Michael Jackson and Vincent Paterson on the set of "Smooth Criminal"… (Sam Emerson, ABC )
An unexpected narrative has solidified around Michael Jackson's legacy since the pop superstar died in 2009: that as much as he was a creative genius — an artist capable of pulling inspiration from the cosmos, as Jackson himself describes it in Spike Lee's new documentary "Bad 25" — his success came largely as the result of hard work.
The master is being remade as a trouper.
We saw the beginnings of this in "This Is It," the 2009 documentary-cum-concert film assembled by Kenny Ortega from footage recorded during rehearsals for Jackson's ill-fated run of shows at the O2 Arena in London.
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And now the story advances in "Bad 25," which takes an in-depth look at the making of Jackson's 1987 follow-up to the world-dominating "Thriller." (It's part of a 25th-anniversary onslaught that also includes a deluxe reissue of the album.)
"This documentary celebrates the King of Pop, Michael Jackson, and the achievements of his album 'Bad,'" reads a title card at the end of the movie, and the word "achievements" seems instructive: Lee revels in the long hours and musicianly expertise required to produce hits such as "Smooth Criminal" and "Man in the Mirror."
The album's commercial triumph, in his account, simply rewarded a job well done.
"Celebrates" is another telling word. Packed with flattering performance clips and fawning testimonials from A-list admirers, Lee's two-hour film is no less worshipful than "This Is It."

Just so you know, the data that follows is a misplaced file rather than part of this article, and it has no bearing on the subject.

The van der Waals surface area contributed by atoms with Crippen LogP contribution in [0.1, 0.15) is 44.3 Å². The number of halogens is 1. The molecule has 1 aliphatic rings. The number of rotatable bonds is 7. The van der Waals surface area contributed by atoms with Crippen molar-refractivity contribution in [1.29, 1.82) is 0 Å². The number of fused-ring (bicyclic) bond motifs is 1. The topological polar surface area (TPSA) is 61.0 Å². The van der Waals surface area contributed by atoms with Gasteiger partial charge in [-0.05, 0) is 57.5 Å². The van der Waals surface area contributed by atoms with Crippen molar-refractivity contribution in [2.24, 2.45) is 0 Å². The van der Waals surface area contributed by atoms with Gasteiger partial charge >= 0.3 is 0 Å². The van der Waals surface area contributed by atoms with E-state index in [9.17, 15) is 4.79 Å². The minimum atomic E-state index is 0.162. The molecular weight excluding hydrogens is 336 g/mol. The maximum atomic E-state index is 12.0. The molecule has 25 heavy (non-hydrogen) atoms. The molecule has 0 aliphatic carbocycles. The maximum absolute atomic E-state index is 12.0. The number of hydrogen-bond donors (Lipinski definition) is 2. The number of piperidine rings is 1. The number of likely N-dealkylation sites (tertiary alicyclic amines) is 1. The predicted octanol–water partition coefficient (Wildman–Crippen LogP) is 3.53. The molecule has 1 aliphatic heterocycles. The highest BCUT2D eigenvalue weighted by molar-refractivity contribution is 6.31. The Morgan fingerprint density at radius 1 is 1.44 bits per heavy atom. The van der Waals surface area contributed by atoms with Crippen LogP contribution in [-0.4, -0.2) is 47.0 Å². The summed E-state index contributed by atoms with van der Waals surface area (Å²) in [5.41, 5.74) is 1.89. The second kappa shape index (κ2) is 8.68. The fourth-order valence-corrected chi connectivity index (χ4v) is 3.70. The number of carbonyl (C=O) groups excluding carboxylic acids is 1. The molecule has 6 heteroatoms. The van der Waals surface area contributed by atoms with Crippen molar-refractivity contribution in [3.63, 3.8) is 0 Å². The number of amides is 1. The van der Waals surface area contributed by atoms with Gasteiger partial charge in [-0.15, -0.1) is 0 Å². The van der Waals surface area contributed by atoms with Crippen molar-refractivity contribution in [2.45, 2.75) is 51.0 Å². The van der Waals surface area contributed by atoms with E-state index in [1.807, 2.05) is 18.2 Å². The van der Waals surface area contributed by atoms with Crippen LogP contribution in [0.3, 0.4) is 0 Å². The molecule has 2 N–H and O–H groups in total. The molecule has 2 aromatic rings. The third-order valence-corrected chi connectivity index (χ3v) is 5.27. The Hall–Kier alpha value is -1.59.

The director nods to the extra-musical pursuits that threatened to destabilize Jackson's career during the extended layover between "Thriller" and "Bad." He's especially insightful on the singer's controversial acquisition in 1985 of the Beatles' songbook, which cultural critic Nelson George says unsettled people — white people, one infers — who view those songs as "sacred."
But those were distractions, Lee decides.
What elevates "Bad 25" over sizzle-reel utility Lee's his distinctive personal touch. Partly, that means Lee's ability to get celebrities in front of a camera, as he did here with Justin Bieber, Mariah Carey and Kanye West, who thanks Jackson for introducing him in "Dirty Diana" to a predatory-groupie type he's since come to know well.
In one memorable sequence, the director dissects the "Bad" video with its director, Martin Scorsese — a kind of "Behind 'Behind the Music'" moment that reflects the obsession with minutiae that animates all of Lee's work.
And with Jackson, there's never any shortage of fascinating insider anecdotes. Who knew, for example, that playwright August Wilson had been asked to write a script for the video for "The Way You Make Me Feel"? (Wilson said no.)
All those details suggest that a nearly Jacksonian level of effort went into this meticulously researched movie, which following a theatrical run in L.A. is due to air on ABC on Thanksgiving. But not unlike the singer and his producer Quincy Jones, Lee stitches them together with speed and precision.
On-screen, "Bad 25" moves in the style of a great pop song.